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I'm doing some revision for a databases exam and one of the questions is as follows:

Given the table Items (columns: itemid, description, unitcost), formulate a query to find each item that costs more than the average and how much more than the average it costs.

My answer so far is

SELECT itemid, 
       unitcost - AVG(unitcost) 
FROM Items 
WHERE unitcost > (SELECT AVG(unitcost) FROM Items)
  • Would this work? From what I understand, expressions are allowed in the list of selected columns but I'm not sure if that extends to the use of functions like AVG().
  • Is there a cleaner, clearer way to express the same thing? Preferably using only ISO SQL constructs because my course is rather theoretical and not connected to any specific dialect.

Thanks friends :)

share|improve this question
No, it would not work because you are missing a group by –  a_horse_with_no_name Apr 25 '13 at 12:36
@a_horse_with_no_name GROUP BY what and why? –  Elliott Apr 25 '13 at 12:38
What happened when you ran it on a standard compliant DBMS? (hint: MySQL is not compliant) –  a_horse_with_no_name Apr 25 '13 at 12:41
@GabyakaG.Petrioli: not the way it is used in the query. Because the select list contains an aggregate as well as non-aggregated columns, a group by is required (at least for any DBMS which wants to return deterministic results) - although grouping will not return the desired result. –  a_horse_with_no_name Apr 25 '13 at 12:47
@Elliot: you can test this online. Here is your query:!12/cdb33/2 –  a_horse_with_no_name Apr 25 '13 at 12:50

5 Answers 5

up vote 2 down vote accepted

One query that should work with almost any version of SQL (that accepts the explicit JOIN syntax) would be:

SELECT i.itemid, 
       i.unitcost - a.avg_cost cost_diff
FROM (SELECT AVG(unitcost) avg_cost FROM Items) a
JOIN Items i
ON i.unitcost > a.avg_cost
share|improve this answer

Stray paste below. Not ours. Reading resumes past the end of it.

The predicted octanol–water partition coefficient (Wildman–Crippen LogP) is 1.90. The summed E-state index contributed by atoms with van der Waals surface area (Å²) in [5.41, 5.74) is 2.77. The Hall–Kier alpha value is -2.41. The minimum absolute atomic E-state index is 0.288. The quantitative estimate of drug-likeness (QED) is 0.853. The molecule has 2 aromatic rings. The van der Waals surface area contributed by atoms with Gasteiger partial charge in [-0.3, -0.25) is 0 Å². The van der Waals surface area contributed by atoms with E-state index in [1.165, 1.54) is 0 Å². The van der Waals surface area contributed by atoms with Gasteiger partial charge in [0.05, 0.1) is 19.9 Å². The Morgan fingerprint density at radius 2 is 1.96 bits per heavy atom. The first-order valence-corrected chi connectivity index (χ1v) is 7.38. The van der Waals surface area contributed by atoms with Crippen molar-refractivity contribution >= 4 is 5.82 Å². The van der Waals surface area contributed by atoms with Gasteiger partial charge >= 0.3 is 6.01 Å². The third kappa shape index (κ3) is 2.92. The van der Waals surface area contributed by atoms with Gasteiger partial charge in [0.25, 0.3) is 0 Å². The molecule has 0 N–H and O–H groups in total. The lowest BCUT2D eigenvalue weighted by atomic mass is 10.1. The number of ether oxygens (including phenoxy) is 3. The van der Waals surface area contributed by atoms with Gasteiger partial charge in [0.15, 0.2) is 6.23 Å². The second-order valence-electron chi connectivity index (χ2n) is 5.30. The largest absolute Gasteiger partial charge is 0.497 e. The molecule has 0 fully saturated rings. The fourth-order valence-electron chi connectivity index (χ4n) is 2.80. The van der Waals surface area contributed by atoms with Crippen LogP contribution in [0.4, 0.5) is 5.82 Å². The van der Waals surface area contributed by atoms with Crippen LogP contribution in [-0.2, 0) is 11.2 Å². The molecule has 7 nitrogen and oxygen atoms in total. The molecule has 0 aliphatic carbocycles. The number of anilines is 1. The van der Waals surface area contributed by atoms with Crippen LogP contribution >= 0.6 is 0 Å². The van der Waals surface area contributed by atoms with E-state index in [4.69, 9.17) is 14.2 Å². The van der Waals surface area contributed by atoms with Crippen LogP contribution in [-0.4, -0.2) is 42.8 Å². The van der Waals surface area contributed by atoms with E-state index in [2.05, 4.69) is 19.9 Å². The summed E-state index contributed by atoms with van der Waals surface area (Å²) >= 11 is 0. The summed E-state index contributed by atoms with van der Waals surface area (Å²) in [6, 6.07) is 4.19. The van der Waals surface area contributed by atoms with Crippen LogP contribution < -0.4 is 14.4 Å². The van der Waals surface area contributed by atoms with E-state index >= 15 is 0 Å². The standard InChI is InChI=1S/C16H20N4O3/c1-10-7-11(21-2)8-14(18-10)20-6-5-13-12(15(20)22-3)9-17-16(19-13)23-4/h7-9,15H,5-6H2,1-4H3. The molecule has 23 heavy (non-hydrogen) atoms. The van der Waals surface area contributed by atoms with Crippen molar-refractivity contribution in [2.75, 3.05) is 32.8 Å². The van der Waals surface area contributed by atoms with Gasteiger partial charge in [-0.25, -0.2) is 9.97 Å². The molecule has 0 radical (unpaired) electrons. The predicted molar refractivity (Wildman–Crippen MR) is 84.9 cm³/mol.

This looks very close to the answer I would expect to see in the mark scheme -- i.e. using only the basic constructs taught on the course. Thanks a lot! –  Elliott Apr 25 '13 at 19:58
You're welcome! –  Mark Bannister Apr 25 '13 at 19:59

The original query can be turned into a valid (ANSI SQL) query with a slight change (using window functions):

select itemid, 
       unitcost - avg(unitcost) over() as delta 
from items 
where unitcost > (select avg(unitcost) from items);

SQLFiddle example:!12/cdb33/1

share|improve this answer
Thanks for your help! :) I upvoted this but I ticked the answer that looks closest to what I would expect on the mark scheme for the paper (unfortunately window functions weren't taught on the course!) –  Elliott Apr 25 '13 at 19:57

In most dialects of SQL, you can use window functions for this. That is, you can have a partition clause for the avg() function:

SELECT itemid, 
       unitcost - avgcost
FROM (select i.*, avg(unitcost) over () as avgcost
      from Items i
     ) i
WHERE unitcost > avgcost
share|improve this answer

The WITH clausa is ANSI SQL, so you can write something like:

 ( SELECT AVG(unitcost) avguc FROM Items )
SELECT i.itemid
     , i.description
     , (unitcost - a.avguc) avg_uc_diff 
FROM Items
   , ap a 
WHERE unitcost > a.avguc
share|improve this answer

This should work but I don't understand why you are trying to do subtraction?

sort_price - (SELECT AVG(sort_price) as avg FROM item)
FROM item
WHERE sort_price> (SELECT AVG(sort_price) as items FROM item)
share|improve this answer
That wouldn't give me the difference though :( –  Elliott Apr 25 '13 at 12:40
This does not shows the difference from average cost. –  Zsolt Botykai Apr 25 '13 at 12:40
@ergec the OP also asked "and how much more than the average it costs*" –  Gaby aka G. Petrioli Apr 25 '13 at 12:41
ah ok got it now –  Ergec Apr 25 '13 at 12:42

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